Living With Chucky – Film Review

Thirty-five years ago, the horror world was introduced to a new type of slasher villain. He wasn’t a hockey mask wearing zombie, a dream-walking burn victim, or a chainsaw wielding hillbilly. He was an adorable animatronic child’s doll and his name was Chucky!

Over the decades, writer Don Mancini’s Chucky has slashed, strangled, shot, smothered, and slayed his way through dozens of victims and isn’t slowing down. Although the sequels may have drastically reduced budgets, there still exists a strong love for Chucky. People have either grown up with the films or the films have been a part of them for most of their lives.

One such person is filmmaker Kyra Elise Gardner. As daughter of visual effects artist and puppeteer Tony Gardner, she feels a familial connection to Chucky. She has made Living With Chucky to explore what it means to be part of the ever growing Chucky family.

For my part, as far back as I can recall, I was a fan of the Child’s Play film franchise. I watched and fell in love with the initial trilogy long before I should have been allowed to. While I admit successive films in the franchise lost my interest more as they went on (I even preferred the non-canon remake, so sue me), it is however hard to deny the cult following that Chucky has amassed. With the new Chucky TV series about to enter its 3rd season, it’s high time for a documentary like this.

Although many other movie slashers have had legacy documentaries made about them, so far one for Chucky has been absent. With a multitude of interviews and first-hand accounts from names and familiar faces to fans, this makes Living With Chucky a fascinating and informative watch.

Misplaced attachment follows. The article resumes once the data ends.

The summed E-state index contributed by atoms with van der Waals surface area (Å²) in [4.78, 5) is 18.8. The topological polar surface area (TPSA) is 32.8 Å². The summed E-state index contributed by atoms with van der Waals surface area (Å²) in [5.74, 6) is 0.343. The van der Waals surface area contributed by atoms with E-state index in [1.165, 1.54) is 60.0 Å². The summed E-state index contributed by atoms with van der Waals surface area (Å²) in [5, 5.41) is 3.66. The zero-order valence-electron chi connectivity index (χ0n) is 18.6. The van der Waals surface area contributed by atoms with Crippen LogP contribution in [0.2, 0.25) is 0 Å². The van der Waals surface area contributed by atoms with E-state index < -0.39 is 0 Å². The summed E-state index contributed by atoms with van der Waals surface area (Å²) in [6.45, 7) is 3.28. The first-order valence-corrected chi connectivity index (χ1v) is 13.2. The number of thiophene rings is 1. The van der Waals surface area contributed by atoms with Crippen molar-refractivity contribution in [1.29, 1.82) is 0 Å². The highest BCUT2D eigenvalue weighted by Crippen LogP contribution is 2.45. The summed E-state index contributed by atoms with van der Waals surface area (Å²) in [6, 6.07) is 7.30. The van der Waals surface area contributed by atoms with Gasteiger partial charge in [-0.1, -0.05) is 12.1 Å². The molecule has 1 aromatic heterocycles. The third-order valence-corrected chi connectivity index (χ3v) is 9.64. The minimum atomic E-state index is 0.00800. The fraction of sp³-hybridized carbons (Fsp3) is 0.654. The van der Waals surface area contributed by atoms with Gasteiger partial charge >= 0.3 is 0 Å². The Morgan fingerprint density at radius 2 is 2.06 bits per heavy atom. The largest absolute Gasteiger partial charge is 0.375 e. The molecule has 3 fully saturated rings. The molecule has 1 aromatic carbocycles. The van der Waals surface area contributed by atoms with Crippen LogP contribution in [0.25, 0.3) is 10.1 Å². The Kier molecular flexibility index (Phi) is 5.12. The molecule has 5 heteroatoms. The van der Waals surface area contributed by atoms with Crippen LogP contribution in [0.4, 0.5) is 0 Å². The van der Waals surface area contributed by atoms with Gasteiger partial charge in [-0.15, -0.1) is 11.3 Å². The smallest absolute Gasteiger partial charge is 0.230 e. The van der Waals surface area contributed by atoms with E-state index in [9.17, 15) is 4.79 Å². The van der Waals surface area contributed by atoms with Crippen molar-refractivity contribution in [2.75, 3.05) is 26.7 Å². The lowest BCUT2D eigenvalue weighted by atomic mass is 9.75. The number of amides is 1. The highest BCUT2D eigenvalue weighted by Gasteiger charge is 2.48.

The documentary follows a largely chronological look through the series of films with relevant stars being introduced as they appear in the movies. Sometimes, it can feel a little like we’re just being walked through the plots of the films. However, interesting trivia and backstories are relayed much like annotations along the course of our multi-film journey.

Various topics are explored such as Chucky’s fandom within the LGBTQ community and the hardships of production on a lower budget. It is illuminating hearing about the different styles of recording voices for different film with Brad Doruff (the voice of Chucky) and Jennifer Tilly (his bride, Tiffany) seeming to prefer acting off each other, while Billy Boyd (their son/daughter, Glen/Glenda) lamenting recording by his lonesome for his respective film.

The film oddly features interviews with actors such as Marlon Waynes, Lin Shaye, and Abigale Breslyn. I like all these people but none of them are from the Chucky franchise. Their inclusion in the film appears to stem simply from previously being in movies Tony Gardner worked on. They do talk about the films as fans and give insight on abstract concepts related to filmmaking, but honestly, I don’t know why they are here.

Living With Chucky really sets itself apart from other similar features in its latter half. Despite promotion for this documentary making her connection known, Kyra Elise Gardner doesn’t make an appearance until over an hour in. The doco then pivots from its chronological structure to cover more intimate facets of these films. The cast and crew who over the years have become like a family (literally), so in the case of Brad Doruff and his real-life daughter, now co-star, Fiona Doruff.

This is an interesting watch and it is highly recommended to any fan of the Chucky films. It just isn’t quite the definitive Chucky saga documentary some of us may have wanted it to be. To be honest, I would have preferred Gardner’s connection been set up early and used as a framing device for the entire narrative. It is touching to explore the heart and soul which goes into making this film series but I just wish it was more focused. 

Living with Chucky will be available on all major digital platforms in Australia from April 26.

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